Islamabad - Pakistan's caretaker Foreign Minister Jalil Abbas Jilani confirmed Thursday that his government has decided to force out all Afghans and other foreign nationals living unlawfully in the country.
The move will likely affect about 1 million Afghans, including those who took refuge in the country after the hard-line Taliban swept back to power in neighboring Afghanistan two years ago.
The United Nations is alarmed by the plan because it could affect Afghans in need of international protection. Their lives or freedom would be in danger if they were forcefully repatriated, a U.N. official cautioned in background discussions with VOA.
'The new policy approved by the cabinet does not pertain only to Afghans; it is about all those people from different countries who are illegally residing in Pakistan,' Jilani told a news conference in Islamabad.
He explained that officially registered Afghan refugees and those living lawfully would not be asked to leave Pakistan. 'But those who have come here illegally, whether Afghans or nationals of any country, will have to go back to their respective countries. We will strictly implement the policy.'
The spokesperson for the U.N. High Commissioner for Refugees in Islamabad told VOA that his agency was 'seeking clarity' from Pakistani counterparts about the new policy.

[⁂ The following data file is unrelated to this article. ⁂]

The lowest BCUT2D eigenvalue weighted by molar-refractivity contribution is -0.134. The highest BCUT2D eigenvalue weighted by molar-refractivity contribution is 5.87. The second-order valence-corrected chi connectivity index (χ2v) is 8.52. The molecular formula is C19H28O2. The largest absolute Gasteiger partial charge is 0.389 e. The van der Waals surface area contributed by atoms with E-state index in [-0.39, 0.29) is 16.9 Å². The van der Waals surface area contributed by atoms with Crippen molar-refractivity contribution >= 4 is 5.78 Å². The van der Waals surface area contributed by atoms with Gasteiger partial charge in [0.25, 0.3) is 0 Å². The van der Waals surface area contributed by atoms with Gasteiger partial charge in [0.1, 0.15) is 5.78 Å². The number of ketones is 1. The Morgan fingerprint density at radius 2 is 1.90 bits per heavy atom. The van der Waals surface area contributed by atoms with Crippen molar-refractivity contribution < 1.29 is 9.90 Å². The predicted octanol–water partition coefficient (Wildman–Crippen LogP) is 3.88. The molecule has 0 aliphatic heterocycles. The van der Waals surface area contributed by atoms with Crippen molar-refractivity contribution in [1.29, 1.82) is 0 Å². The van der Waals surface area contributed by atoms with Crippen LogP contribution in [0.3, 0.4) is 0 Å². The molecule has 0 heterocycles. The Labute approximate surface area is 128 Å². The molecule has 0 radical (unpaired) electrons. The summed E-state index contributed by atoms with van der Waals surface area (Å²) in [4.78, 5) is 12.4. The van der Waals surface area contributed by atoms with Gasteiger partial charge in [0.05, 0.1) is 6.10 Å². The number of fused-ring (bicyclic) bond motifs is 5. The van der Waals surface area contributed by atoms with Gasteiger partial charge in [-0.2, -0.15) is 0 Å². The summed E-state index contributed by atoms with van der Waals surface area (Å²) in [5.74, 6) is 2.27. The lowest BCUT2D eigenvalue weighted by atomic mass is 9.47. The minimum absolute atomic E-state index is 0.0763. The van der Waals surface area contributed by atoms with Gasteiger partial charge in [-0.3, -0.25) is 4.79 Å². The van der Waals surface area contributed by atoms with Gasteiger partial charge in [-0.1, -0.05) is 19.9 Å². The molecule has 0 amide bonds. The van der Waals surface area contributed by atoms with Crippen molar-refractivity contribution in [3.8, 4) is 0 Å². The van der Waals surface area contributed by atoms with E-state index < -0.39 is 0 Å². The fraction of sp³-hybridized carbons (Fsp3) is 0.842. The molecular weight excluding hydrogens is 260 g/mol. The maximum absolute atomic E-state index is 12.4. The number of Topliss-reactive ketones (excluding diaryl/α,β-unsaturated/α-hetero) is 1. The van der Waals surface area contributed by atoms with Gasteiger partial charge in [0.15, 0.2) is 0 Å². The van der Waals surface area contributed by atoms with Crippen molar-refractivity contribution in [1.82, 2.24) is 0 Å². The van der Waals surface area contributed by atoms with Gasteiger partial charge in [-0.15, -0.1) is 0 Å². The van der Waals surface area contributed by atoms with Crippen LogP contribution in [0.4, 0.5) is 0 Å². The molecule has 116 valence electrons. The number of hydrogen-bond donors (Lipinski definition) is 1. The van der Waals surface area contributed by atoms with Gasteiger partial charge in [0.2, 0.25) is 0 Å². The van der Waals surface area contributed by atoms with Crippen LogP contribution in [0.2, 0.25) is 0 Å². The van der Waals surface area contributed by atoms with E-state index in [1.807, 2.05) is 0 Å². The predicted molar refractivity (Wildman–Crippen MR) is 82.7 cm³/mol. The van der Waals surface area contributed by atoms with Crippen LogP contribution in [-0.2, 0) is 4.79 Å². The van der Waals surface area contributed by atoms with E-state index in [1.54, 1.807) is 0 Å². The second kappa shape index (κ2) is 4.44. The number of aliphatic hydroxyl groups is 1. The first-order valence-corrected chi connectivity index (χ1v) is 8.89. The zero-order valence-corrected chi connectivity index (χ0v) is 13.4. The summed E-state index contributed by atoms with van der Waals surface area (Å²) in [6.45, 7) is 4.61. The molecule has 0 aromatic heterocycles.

Qaiser Khan Afridi noted that Pakistan's role as a 'generous refugee host for decades' has been acknowledged globally, but more needs to be done to match this generosity. 'Any refugee return must be voluntary, without any pressure to ensure protection for those seeking safety,' he said.
'UNHCR stands ready to support Pakistan in developing a mechanism to manage and register people in need of international protection on its territory and respond to particular vulnerabilities,' Afridi added.
Until the Taliban returned to power in August 2021, Pakistan officially hosted nearly 2.7 million Afghans. That included 1.3 million registered refugees and 880,000 officially documented economic migrants; the rest were declared unlawful migrants.
The Taliban takeover of Kabul triggered a fresh influx of refugees, bringing more than 700,000 Afghans to Pakistan.
An estimated 200,000 have since flown to the United States and European countries under special resettlement programs for their services to U.S.-led international coalition forces, which all chaotically withdrew two years ago after almost two decades of presence in Afghanistan.
Most of the remaining Afghans have either crossed the border into Pakistan unlawfully, or their visas have expired, according to Pakistani officials.
The Taliban have imposed their strict interpretation of Islamic law in Afghanistan since regaining power, placing sweeping restrictions on women.
Girls are not allowed to receive a secondary school or university education. Most female government employees have been ordered to stay home, and female aid workers are forbidden from joining humanitarian groups. Women cannot visit public places, such as parks, gyms and bathhouses, and undertaking long road trips requires the presence of a male guardian.
The restrictions on women are a primary deterrent for Afghans sheltering in Pakistan - particularly women and girls - from returning to their homeland, according to displaced family members.